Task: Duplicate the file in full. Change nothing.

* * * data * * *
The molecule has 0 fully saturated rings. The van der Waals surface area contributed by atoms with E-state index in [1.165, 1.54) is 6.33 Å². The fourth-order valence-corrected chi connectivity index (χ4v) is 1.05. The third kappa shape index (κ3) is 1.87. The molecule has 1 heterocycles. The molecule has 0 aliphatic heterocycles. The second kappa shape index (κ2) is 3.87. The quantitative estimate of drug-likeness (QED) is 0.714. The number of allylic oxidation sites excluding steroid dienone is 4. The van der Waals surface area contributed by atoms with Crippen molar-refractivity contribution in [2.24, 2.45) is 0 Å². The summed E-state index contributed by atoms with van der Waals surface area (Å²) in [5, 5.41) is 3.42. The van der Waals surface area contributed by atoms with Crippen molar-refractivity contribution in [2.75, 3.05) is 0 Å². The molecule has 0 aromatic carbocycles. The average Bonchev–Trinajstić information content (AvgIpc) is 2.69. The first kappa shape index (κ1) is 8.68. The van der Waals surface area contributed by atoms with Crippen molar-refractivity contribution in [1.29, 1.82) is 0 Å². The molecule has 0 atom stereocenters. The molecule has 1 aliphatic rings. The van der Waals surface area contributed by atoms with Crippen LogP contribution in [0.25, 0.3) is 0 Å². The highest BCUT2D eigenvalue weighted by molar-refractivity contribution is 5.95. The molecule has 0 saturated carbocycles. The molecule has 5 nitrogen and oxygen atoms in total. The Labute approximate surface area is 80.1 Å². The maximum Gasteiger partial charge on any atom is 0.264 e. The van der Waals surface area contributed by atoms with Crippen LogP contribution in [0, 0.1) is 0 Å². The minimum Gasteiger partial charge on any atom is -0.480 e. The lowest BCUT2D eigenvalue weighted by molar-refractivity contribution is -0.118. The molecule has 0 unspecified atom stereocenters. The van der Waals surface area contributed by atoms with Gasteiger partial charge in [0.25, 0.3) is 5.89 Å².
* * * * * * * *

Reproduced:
The molecule has 0 fully saturated rings. The van der Waals surface area contributed by atoms with E-state index in [1.165, 1.54) is 6.33 Å². The fourth-order valence-corrected chi connectivity index (χ4v) is 1.05. The third kappa shape index (κ3) is 1.87. The molecule has 1 heterocycles. The molecule has 0 aliphatic heterocycles. The second kappa shape index (κ2) is 3.87. The quantitative estimate of drug-likeness (QED) is 0.714. The number of allylic oxidation sites excluding steroid dienone is 4. The van der Waals surface area contributed by atoms with Crippen molar-refractivity contribution in [2.24, 2.45) is 0 Å². The summed E-state index contributed by atoms with van der Waals surface area (Å²) in [5, 5.41) is 3.42. The van der Waals surface area contributed by atoms with Crippen molar-refractivity contribution in [2.75, 3.05) is 0 Å². The molecule has 0 aromatic carbocycles. The average Bonchev–Trinajstić information content (AvgIpc) is 2.69. The first kappa shape index (κ1) is 8.68. The van der Waals surface area contributed by atoms with Crippen molar-refractivity contribution in [1.29, 1.82) is 0 Å². The molecule has 0 atom stereocenters. The molecule has 1 aliphatic rings. The van der Waals surface area contributed by atoms with Crippen LogP contribution in [0.25, 0.3) is 0 Å². The highest BCUT2D eigenvalue weighted by molar-refractivity contribution is 5.95. The molecule has 0 saturated carbocycles. The molecule has 5 nitrogen and oxygen atoms in total. The Labute approximate surface area is 80.1 Å². The maximum Gasteiger partial charge on any atom is 0.264 e. The van der Waals surface area contributed by atoms with Crippen LogP contribution in [0, 0.1) is 0 Å². The minimum Gasteiger partial charge on any atom is -0.480 e. The lowest BCUT2D eigenvalue weighted by molar-refractivity contribution is -0.118. The molecule has 0 unspecified atom stereocenters. The van der Waals surface area contributed by atoms with Gasteiger partial charge in [0.25, 0.3) is 5.89 Å².